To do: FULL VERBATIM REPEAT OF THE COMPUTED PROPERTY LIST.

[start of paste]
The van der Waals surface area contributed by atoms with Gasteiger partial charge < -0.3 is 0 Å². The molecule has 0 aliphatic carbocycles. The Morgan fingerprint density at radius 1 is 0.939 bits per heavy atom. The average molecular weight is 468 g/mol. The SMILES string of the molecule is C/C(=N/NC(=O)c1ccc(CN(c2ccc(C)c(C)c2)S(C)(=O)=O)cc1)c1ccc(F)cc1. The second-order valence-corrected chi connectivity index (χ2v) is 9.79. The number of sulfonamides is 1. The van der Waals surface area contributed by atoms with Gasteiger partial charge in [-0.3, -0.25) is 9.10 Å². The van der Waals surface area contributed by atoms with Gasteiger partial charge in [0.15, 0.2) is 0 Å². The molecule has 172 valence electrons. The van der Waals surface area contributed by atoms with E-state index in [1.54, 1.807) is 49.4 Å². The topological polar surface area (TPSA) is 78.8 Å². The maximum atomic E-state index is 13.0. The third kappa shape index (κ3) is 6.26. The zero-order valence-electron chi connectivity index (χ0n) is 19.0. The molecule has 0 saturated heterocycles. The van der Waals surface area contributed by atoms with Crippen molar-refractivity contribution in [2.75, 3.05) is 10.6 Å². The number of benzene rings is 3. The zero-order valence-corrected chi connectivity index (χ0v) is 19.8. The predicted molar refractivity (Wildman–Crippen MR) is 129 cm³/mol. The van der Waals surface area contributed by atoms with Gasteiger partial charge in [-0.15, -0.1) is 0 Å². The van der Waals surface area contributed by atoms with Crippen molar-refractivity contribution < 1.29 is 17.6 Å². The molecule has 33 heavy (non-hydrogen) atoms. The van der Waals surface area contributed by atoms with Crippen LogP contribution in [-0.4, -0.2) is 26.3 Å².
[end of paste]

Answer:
The van der Waals surface area contributed by atoms with Gasteiger partial charge < -0.3 is 0 Å². The molecule has 0 aliphatic carbocycles. The Morgan fingerprint density at radius 1 is 0.939 bits per heavy atom. The average molecular weight is 468 g/mol. The SMILES string of the molecule is C/C(=N/NC(=O)c1ccc(CN(c2ccc(C)c(C)c2)S(C)(=O)=O)cc1)c1ccc(F)cc1. The second-order valence-corrected chi connectivity index (χ2v) is 9.79. The number of sulfonamides is 1. The van der Waals surface area contributed by atoms with Gasteiger partial charge in [-0.3, -0.25) is 9.10 Å². The van der Waals surface area contributed by atoms with Gasteiger partial charge in [0.15, 0.2) is 0 Å². The molecule has 172 valence electrons. The van der Waals surface area contributed by atoms with E-state index in [1.54, 1.807) is 49.4 Å². The topological polar surface area (TPSA) is 78.8 Å². The maximum atomic E-state index is 13.0. The third kappa shape index (κ3) is 6.26. The zero-order valence-electron chi connectivity index (χ0n) is 19.0. The molecule has 0 saturated heterocycles. The van der Waals surface area contributed by atoms with Crippen molar-refractivity contribution in [2.75, 3.05) is 10.6 Å². The number of benzene rings is 3. The zero-order valence-corrected chi connectivity index (χ0v) is 19.8. The predicted molar refractivity (Wildman–Crippen MR) is 129 cm³/mol. The van der Waals surface area contributed by atoms with Gasteiger partial charge in [-0.15, -0.1) is 0 Å². The van der Waals surface area contributed by atoms with Crippen molar-refractivity contribution < 1.29 is 17.6 Å². The molecule has 33 heavy (non-hydrogen) atoms. The van der Waals surface area contributed by atoms with Crippen LogP contribution in [-0.4, -0.2) is 26.3 Å².